Blend in, or die… It’s a cruel, unwritten social contract that people like me need to follow, if we want to be able to continue eating and keep from being homeless. There are still parts of Canada where an employer can legally fire you just for being Trans*. Most people aren’t aware (because the news keeps pretty silent about it) that over one quarter of working-age Trans* people in Canada are unemployed, and that those who do find work are often severely underemployed. As a consequence, the majority of Trans* people live below the poverty line, all because of a lack of acceptance in the workplace.
This is a non-trivial problem (I’m perfectly qualified, yet I went unemployed for almost two years despite frequent interviews), and it’s a fear that we live with each day of our lives—because even if we do find a job that accepts us, we still know the majority of the market will be hostile if we ever need to go looking again. So even at a great company like Klick, my survival instinct was to err on the side of safety. Except, by this point I had begun to have faith in the good people I work with, and the difference that sets Klick apart.
Plus, I’ve never been good at staying quiet when I have something to say (I was accidentally raised as a boy). So I turned toward Leerom and I took a calculated risk.
“Well,” I began tentatively, “today happens to be the deadline for registration if you want to have a contingent in the Pride Parade for WorldPride,” I offered. I braced myself for a polite rejection, some comment about professionalism and appropriateness, maybe coupled with a summary judgement that not enough people at Klick would be interested. I steeled myself to maintain my professional demeanour if that rejection came along with a distasteful wince from the man on top. But, Lee just kept smiling. Matt Stewart on the other hand (Senior Engagement Advocate) nearly jumped out of his seat with excitement.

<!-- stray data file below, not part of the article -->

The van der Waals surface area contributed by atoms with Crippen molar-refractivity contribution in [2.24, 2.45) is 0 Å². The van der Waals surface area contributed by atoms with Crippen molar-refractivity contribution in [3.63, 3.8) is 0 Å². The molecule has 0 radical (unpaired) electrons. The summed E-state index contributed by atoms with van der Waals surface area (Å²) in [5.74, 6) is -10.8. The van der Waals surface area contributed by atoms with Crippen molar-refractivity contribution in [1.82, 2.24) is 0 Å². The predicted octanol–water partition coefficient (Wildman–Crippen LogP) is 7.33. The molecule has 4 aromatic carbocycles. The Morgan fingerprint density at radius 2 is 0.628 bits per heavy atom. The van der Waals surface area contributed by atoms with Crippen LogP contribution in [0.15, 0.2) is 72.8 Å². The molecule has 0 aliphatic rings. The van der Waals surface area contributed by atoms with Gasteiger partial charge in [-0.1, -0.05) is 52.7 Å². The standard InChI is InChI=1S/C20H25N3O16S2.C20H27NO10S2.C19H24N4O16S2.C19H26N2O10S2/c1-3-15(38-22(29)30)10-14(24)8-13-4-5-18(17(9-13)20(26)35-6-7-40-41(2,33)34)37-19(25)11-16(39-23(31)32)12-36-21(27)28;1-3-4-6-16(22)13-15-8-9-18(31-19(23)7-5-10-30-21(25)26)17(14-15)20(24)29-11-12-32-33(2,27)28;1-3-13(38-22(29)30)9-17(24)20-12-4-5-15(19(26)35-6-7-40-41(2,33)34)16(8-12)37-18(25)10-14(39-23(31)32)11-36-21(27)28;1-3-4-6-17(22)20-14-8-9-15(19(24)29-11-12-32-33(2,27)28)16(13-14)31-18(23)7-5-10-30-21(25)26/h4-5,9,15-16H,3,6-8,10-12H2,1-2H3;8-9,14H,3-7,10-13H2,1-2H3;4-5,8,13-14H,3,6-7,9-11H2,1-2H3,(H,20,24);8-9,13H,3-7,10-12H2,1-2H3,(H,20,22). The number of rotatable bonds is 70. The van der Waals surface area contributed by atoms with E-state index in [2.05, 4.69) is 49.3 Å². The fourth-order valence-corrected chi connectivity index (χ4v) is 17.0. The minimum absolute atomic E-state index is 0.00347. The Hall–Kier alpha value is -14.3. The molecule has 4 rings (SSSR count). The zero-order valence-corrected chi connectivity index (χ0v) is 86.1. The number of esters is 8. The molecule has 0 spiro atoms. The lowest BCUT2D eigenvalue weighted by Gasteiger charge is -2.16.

“Oh my god! I almost forgot about Pride!” he exclaimed.
“Yes! Thank you!” said Chelsea, typing furiously on her macbook.
“I think that’s a great idea,” said Lee. I was pleasantly stunned.
In the weeks that followed, Matt organized a Pride Committee, and Klick hosted weekly (catered) lunchtime planning meetings that were well attended by some of Klick’s most fabulous employees: Gay, Lesbian, and allies. With contributions from departments all over the company, including Culture, Strategy and Creative, our group rapidly evolved an entire marketing campaign for Klick’s participation in Pride: “Relentless Rise.”